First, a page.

No evidence whatsoever has ever been produced for any of these theories. All that remains is an argument based on unsupported conjecture and the absence of evidence: Why don’t we know more about the work at the Wuhan Institute, unless the Chinese government is hiding its guilt?

Blaming the Chinese government for the pandemic has remained the one unchanging element of the hypotheses, with a specific focus on the Wuhan Institute, which is nearly 10 miles and across a river from the seafood market in a teeming metropolis of about 8.6 million — about the size of New York City — with extensive regional transport links.

David Baltimore was quoted as finding a ‘smoking gun’ for the lab-leak theory of COVID-19’s origins. He wishes he hadn’t said that.

At least one of the early Trump-era advocates for the lab leak theory resurfaces in the ProPublica/Vanity Fair article, quoted as suggesting that the Chinese Communist Party deliberately obscured the existence of a safety crisis at the time of the COVID outbreak. He’s Matthew Pottinger, a deputy national security advisor under Trump now at the conservative Hoover Institution.

Pottinger has been a source for Katherine Eban, one of the authors of the article, in at least three previous articles in Vanity Fair, including two in which he attacks the Wuhan lab.

The new report from the Republican minority on the Senate Committee on Health, Education, Labor and Pensions is essentially a warmed-over presentation of the usual lab-leak claims.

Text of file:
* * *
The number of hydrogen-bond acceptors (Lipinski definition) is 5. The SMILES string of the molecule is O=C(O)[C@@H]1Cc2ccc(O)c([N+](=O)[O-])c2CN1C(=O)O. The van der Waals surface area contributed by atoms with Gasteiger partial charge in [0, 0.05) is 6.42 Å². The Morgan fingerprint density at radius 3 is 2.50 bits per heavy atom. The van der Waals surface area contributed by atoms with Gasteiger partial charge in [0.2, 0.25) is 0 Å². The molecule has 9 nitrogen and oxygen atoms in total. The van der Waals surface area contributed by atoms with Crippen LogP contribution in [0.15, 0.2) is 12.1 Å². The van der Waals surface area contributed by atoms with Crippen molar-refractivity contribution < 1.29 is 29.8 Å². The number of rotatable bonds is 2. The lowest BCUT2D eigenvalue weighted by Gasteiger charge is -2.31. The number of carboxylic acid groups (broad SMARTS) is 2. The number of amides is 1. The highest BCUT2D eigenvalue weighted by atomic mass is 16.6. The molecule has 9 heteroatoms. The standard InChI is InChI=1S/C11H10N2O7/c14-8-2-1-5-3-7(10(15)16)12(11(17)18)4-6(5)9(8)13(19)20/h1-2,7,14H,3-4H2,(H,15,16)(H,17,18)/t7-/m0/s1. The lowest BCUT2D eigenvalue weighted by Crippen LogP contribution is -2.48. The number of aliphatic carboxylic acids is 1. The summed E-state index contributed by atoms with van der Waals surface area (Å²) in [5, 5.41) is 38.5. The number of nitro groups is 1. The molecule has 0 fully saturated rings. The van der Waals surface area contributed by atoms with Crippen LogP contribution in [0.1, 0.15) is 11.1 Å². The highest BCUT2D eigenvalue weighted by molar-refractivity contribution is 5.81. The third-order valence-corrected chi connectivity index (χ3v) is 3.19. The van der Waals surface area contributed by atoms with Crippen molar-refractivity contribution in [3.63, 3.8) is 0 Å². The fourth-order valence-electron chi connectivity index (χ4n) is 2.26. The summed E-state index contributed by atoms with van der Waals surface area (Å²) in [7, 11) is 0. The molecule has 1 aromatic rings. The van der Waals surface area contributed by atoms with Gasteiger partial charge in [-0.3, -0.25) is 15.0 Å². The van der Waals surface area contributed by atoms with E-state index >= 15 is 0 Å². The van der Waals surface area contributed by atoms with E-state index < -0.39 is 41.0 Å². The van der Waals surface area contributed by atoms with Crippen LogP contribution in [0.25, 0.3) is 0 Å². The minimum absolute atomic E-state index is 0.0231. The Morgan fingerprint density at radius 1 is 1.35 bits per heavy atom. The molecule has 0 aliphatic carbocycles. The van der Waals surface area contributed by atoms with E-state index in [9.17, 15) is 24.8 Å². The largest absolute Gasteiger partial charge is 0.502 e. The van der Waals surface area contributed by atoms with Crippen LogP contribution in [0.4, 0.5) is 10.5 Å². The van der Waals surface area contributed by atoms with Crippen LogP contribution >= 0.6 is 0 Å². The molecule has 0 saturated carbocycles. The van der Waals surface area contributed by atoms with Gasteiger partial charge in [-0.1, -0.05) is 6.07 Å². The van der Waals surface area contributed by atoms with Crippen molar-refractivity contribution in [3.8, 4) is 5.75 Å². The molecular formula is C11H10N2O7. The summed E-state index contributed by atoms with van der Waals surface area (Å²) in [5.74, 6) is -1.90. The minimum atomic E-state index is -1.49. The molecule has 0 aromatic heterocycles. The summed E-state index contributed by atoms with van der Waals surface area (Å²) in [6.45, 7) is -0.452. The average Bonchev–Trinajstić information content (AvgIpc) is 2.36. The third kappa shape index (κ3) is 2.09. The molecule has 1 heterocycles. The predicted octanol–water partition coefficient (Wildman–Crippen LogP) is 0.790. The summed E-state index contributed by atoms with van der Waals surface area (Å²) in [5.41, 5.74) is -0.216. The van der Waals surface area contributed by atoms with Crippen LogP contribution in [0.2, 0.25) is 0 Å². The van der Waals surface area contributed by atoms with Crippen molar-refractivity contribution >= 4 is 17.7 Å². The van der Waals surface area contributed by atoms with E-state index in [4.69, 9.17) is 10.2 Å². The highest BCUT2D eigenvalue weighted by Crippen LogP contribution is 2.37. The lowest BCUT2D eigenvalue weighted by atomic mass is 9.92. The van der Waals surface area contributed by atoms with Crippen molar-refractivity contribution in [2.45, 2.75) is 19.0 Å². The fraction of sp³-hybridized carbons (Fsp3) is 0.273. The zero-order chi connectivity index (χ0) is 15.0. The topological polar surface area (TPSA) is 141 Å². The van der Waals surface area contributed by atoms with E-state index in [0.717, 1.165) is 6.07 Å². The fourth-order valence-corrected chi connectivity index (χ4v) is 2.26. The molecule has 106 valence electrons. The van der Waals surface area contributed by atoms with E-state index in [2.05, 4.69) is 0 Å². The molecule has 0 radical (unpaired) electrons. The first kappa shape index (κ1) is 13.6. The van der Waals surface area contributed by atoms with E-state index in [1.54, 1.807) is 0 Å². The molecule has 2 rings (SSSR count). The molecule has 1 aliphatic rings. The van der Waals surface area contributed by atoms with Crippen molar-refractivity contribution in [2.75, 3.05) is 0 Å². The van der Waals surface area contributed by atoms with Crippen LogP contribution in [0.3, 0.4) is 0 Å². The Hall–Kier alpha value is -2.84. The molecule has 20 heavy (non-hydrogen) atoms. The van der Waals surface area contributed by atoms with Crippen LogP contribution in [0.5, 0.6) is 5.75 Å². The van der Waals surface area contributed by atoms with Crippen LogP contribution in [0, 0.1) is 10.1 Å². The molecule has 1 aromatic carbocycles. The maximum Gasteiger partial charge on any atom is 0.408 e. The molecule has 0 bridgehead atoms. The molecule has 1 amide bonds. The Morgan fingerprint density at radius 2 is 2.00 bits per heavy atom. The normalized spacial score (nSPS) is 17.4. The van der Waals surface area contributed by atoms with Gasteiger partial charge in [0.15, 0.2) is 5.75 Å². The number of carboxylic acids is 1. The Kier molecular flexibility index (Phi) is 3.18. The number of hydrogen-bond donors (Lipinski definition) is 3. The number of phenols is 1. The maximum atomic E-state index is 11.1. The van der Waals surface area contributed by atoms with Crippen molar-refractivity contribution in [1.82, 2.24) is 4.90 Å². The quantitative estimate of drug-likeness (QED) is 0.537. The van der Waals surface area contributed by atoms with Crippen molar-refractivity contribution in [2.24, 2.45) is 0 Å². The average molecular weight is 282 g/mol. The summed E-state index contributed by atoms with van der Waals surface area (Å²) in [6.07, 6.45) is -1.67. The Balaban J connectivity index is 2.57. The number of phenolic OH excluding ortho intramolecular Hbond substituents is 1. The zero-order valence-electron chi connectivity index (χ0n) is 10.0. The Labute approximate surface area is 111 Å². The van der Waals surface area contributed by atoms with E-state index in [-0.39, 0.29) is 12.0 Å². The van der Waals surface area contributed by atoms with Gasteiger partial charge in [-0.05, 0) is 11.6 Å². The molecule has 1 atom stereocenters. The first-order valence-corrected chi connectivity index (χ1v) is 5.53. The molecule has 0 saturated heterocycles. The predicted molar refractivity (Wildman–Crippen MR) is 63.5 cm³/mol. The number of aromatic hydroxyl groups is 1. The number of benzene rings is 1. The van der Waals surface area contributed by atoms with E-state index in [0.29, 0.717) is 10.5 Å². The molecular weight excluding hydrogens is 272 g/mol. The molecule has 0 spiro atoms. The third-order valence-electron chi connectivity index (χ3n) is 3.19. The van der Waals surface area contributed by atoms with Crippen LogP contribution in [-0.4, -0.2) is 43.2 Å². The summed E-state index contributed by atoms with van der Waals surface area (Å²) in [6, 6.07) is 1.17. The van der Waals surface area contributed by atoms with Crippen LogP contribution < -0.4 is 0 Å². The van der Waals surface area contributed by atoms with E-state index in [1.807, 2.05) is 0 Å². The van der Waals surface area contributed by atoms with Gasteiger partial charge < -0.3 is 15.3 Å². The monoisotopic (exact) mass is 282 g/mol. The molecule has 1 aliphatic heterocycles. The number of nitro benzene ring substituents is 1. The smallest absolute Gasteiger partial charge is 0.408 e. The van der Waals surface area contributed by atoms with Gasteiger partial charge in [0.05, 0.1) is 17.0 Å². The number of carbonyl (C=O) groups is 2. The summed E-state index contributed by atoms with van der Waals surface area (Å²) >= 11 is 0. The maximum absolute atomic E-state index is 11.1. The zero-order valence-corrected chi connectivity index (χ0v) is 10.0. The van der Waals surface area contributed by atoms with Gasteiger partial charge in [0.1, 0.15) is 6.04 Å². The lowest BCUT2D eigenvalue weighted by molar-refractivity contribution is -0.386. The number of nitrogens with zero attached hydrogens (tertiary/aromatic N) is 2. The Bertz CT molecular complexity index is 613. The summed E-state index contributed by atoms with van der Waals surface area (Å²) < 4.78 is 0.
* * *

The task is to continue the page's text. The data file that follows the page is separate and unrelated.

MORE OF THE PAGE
It asserts that “substantial evidence demonstrating that the COVID-19 pandemic was the result of a research-related incident has emerged” but doesn’t present anything but suppositions based on findings that the Wuhan lab upgraded its safety equipment and held safety training sessions in 2019.

Angela Rasmussen of the University of Saskatchewan, a co-author of Worobey’s Science paper, describes those steps as “normal” for any bioscience lab handling dangerous pathogens — regular and proactive renovations.

Rasmussen observes that in referring to the Wuhan lab, the Senate Republican report offers “no evidence of a breach or biosafety failure, but lots of evidence that they were operating a containment lab in a pretty standard way, with one exception: WIV was more innovative than many others.”

ProPublica and Vanity Fair published a towering assertion about sinister doings at a Chinese research lab without offering a scintilla of evidence. They placed their credibility at the service of an overtly partisan and ideological claim and presented it, again without foundation, as though it’s more credible than actual scientific findings about how the COVID pandemic came to be. It’s a shameful performance.